Eating Crow from the Oeconomia

I have said before people in Renaissance Germany would eat almost anything with wings on. Here is a rare description of how to cook crow, from the Oeconomia of Johannes Coler.

Peasants in Silesia eat them young because they have a fine, white meat, especially around the legs. They skin them of their entire pelt with the feathers. The head is thrown away. They are gutted and cooked whole in a pot. Then they are cut like a young chicken and and laid in a thick-walled cooking vessel (Tiegel) with butter and onions in it. They are thus roasted together.

(p. 773)

Farmers combated crows aggressively around sowing time, no doubt killing many. It is unlikely this source of meat would not have been used in a tiome of general shortage of animal foods. However, we learn little about how it was cooked. Even Marx Rumpolt, usually a reliable resource for the all-creatures-great-and-small approach to cookery, says only this:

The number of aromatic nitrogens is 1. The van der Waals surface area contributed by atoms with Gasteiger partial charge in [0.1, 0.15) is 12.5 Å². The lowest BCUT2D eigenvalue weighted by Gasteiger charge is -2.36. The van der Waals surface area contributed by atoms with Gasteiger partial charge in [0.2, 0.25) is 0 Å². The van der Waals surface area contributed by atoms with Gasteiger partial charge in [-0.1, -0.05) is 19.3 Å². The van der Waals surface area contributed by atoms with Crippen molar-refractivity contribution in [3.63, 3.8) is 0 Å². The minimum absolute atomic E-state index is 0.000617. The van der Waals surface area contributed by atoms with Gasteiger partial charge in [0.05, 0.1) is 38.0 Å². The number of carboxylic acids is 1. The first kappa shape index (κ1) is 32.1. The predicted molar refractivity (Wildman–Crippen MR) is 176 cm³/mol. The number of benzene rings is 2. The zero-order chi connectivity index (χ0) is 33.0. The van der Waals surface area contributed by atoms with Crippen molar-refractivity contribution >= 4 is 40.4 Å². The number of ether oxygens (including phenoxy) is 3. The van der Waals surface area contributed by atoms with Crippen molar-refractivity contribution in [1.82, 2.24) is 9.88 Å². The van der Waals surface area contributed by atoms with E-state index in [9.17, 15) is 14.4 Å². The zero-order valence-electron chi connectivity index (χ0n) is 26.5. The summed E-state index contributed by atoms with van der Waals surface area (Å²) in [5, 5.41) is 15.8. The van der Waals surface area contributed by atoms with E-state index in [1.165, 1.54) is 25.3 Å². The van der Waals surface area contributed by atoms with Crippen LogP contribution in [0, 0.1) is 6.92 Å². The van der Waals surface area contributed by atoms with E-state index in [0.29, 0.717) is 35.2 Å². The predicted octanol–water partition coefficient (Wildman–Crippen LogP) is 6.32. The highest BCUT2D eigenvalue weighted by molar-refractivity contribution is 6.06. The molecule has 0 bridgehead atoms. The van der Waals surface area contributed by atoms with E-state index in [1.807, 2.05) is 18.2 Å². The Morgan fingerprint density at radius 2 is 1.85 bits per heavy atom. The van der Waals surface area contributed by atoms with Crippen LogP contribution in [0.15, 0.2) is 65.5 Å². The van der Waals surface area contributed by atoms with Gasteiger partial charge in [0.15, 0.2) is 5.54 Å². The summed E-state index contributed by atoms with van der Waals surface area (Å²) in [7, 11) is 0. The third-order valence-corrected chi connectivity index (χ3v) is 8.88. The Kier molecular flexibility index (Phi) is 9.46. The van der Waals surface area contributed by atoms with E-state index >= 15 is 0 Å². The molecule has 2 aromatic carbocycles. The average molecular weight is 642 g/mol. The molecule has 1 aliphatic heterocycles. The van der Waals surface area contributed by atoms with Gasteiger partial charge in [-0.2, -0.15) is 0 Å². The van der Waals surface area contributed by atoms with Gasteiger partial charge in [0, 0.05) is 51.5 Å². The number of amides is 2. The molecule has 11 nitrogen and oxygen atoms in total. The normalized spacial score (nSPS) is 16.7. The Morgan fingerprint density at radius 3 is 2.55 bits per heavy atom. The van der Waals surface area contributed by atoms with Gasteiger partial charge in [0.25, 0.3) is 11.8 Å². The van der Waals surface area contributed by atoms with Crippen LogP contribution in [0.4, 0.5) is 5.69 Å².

Of a white crow: You may roast it or cook it in a sauce (eynmachen), thus it is also good to eat.

(p. XCIIII r)

Parboiling and then cooking with butter and onions looks like a perfectly plausible approach. In England, of course, crows were traditionally prepared in a pie.

Johann Coler’s Oeconomia ruralis et domestica was a popular book on the topic of managing a wealthy household. It is based largely on previous writings by Coler and first appeared between 1596 and 1601. Repeatedly reprinted for decades, it became one of the most influential early works of Hausv√§terliteratur. I am working from a 1645 edition.

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